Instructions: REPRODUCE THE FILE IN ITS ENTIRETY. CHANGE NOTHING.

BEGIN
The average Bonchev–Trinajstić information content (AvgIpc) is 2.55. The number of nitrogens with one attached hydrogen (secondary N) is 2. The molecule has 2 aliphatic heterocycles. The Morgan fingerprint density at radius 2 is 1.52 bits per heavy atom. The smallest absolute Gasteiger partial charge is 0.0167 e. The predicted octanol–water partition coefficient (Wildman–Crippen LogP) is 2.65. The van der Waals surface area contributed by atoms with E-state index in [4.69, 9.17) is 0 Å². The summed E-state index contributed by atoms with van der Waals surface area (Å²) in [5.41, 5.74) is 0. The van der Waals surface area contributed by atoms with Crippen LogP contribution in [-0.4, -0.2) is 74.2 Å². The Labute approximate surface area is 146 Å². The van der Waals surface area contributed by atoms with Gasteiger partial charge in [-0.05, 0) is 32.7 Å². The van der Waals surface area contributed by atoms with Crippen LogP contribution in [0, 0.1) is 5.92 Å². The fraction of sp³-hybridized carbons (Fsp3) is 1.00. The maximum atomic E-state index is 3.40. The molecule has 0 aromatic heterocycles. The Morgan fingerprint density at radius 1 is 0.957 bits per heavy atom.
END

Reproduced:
The average Bonchev–Trinajstić information content (AvgIpc) is 2.55. The number of nitrogens with one attached hydrogen (secondary N) is 2. The molecule has 2 aliphatic heterocycles. The Morgan fingerprint density at radius 2 is 1.52 bits per heavy atom. The smallest absolute Gasteiger partial charge is 0.0167 e. The predicted octanol–water partition coefficient (Wildman–Crippen LogP) is 2.65. The van der Waals surface area contributed by atoms with E-state index in [4.69, 9.17) is 0 Å². The summed E-state index contributed by atoms with van der Waals surface area (Å²) in [5.41, 5.74) is 0. The van der Waals surface area contributed by atoms with Crippen LogP contribution in [-0.4, -0.2) is 74.2 Å². The Labute approximate surface area is 146 Å². The van der Waals surface area contributed by atoms with Gasteiger partial charge in [-0.05, 0) is 32.7 Å². The van der Waals surface area contributed by atoms with Crippen LogP contribution in [0, 0.1) is 5.92 Å². The fraction of sp³-hybridized carbons (Fsp3) is 1.00. The maximum atomic E-state index is 3.40. The molecule has 0 aromatic heterocycles. The Morgan fingerprint density at radius 1 is 0.957 bits per heavy atom.